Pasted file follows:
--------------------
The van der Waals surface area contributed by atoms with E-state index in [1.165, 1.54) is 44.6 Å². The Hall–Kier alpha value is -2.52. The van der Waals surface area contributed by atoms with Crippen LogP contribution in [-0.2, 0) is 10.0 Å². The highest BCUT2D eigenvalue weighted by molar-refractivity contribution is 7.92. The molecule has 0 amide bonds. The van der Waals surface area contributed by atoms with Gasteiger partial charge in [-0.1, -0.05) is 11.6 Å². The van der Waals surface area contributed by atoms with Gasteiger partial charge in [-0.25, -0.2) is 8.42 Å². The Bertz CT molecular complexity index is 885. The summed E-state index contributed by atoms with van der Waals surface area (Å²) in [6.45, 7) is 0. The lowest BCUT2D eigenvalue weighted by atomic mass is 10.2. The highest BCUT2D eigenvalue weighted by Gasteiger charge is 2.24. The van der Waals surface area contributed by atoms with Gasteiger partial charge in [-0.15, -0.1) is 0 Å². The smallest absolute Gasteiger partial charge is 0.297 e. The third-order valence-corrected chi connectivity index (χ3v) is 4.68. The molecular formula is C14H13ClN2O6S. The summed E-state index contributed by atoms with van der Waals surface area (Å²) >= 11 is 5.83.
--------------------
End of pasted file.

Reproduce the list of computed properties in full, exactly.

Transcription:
The van der Waals surface area contributed by atoms with E-state index in [1.165, 1.54) is 44.6 Å². The Hall–Kier alpha value is -2.52. The van der Waals surface area contributed by atoms with Crippen LogP contribution in [-0.2, 0) is 10.0 Å². The highest BCUT2D eigenvalue weighted by molar-refractivity contribution is 7.92. The molecule has 0 amide bonds. The van der Waals surface area contributed by atoms with Gasteiger partial charge in [-0.1, -0.05) is 11.6 Å². The van der Waals surface area contributed by atoms with Gasteiger partial charge in [-0.25, -0.2) is 8.42 Å². The Bertz CT molecular complexity index is 885. The summed E-state index contributed by atoms with van der Waals surface area (Å²) in [6.45, 7) is 0. The lowest BCUT2D eigenvalue weighted by atomic mass is 10.2. The highest BCUT2D eigenvalue weighted by Gasteiger charge is 2.24. The van der Waals surface area contributed by atoms with Gasteiger partial charge in [-0.15, -0.1) is 0 Å². The smallest absolute Gasteiger partial charge is 0.297 e. The third-order valence-corrected chi connectivity index (χ3v) is 4.68. The molecular formula is C14H13ClN2O6S. The summed E-state index contributed by atoms with van der Waals surface area (Å²) >= 11 is 5.83.